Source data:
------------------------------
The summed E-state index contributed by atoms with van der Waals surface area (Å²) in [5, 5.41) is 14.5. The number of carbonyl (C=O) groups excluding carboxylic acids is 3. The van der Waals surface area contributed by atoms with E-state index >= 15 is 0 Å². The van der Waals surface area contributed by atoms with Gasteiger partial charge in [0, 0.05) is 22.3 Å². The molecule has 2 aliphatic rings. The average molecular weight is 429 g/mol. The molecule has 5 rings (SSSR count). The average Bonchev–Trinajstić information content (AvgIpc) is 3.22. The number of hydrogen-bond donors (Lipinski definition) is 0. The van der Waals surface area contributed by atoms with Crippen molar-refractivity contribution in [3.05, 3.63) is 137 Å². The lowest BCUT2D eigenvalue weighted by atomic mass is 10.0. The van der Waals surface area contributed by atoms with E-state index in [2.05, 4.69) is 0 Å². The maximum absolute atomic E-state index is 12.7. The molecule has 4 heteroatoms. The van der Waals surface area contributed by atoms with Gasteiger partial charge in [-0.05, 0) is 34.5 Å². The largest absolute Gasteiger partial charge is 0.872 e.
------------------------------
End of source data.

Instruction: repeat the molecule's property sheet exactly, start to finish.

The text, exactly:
The summed E-state index contributed by atoms with van der Waals surface area (Å²) in [5, 5.41) is 14.5. The number of carbonyl (C=O) groups excluding carboxylic acids is 3. The van der Waals surface area contributed by atoms with E-state index >= 15 is 0 Å². The van der Waals surface area contributed by atoms with Gasteiger partial charge in [0, 0.05) is 22.3 Å². The molecule has 2 aliphatic rings. The average molecular weight is 429 g/mol. The molecule has 5 rings (SSSR count). The average Bonchev–Trinajstić information content (AvgIpc) is 3.22. The number of hydrogen-bond donors (Lipinski definition) is 0. The van der Waals surface area contributed by atoms with Crippen molar-refractivity contribution in [3.05, 3.63) is 137 Å². The lowest BCUT2D eigenvalue weighted by atomic mass is 10.0. The van der Waals surface area contributed by atoms with E-state index in [2.05, 4.69) is 0 Å². The maximum absolute atomic E-state index is 12.7. The molecule has 4 heteroatoms. The van der Waals surface area contributed by atoms with Gasteiger partial charge in [-0.05, 0) is 34.5 Å². The largest absolute Gasteiger partial charge is 0.872 e.